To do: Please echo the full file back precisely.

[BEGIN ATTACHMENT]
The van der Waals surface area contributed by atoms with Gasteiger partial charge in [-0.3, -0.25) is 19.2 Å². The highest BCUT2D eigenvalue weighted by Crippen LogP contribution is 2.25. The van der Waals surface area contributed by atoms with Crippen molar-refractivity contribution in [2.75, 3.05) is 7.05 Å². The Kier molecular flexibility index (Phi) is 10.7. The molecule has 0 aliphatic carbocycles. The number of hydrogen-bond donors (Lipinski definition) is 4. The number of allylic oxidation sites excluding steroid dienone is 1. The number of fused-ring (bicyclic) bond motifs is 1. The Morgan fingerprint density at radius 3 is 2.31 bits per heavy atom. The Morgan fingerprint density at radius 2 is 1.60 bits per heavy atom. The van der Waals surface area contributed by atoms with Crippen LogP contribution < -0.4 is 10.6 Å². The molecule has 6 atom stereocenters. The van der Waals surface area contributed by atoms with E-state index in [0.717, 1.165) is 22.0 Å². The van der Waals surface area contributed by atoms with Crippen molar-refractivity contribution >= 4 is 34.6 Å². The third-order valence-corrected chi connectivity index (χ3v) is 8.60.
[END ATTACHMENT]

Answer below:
The van der Waals surface area contributed by atoms with Gasteiger partial charge in [-0.3, -0.25) is 19.2 Å². The highest BCUT2D eigenvalue weighted by Crippen LogP contribution is 2.25. The van der Waals surface area contributed by atoms with Crippen molar-refractivity contribution in [2.75, 3.05) is 7.05 Å². The Kier molecular flexibility index (Phi) is 10.7. The molecule has 0 aliphatic carbocycles. The number of hydrogen-bond donors (Lipinski definition) is 4. The number of allylic oxidation sites excluding steroid dienone is 1. The number of fused-ring (bicyclic) bond motifs is 1. The Morgan fingerprint density at radius 3 is 2.31 bits per heavy atom. The Morgan fingerprint density at radius 2 is 1.60 bits per heavy atom. The van der Waals surface area contributed by atoms with Crippen LogP contribution < -0.4 is 10.6 Å². The molecule has 6 atom stereocenters. The van der Waals surface area contributed by atoms with E-state index in [0.717, 1.165) is 22.0 Å². The van der Waals surface area contributed by atoms with Crippen molar-refractivity contribution >= 4 is 34.6 Å². The third-order valence-corrected chi connectivity index (χ3v) is 8.60.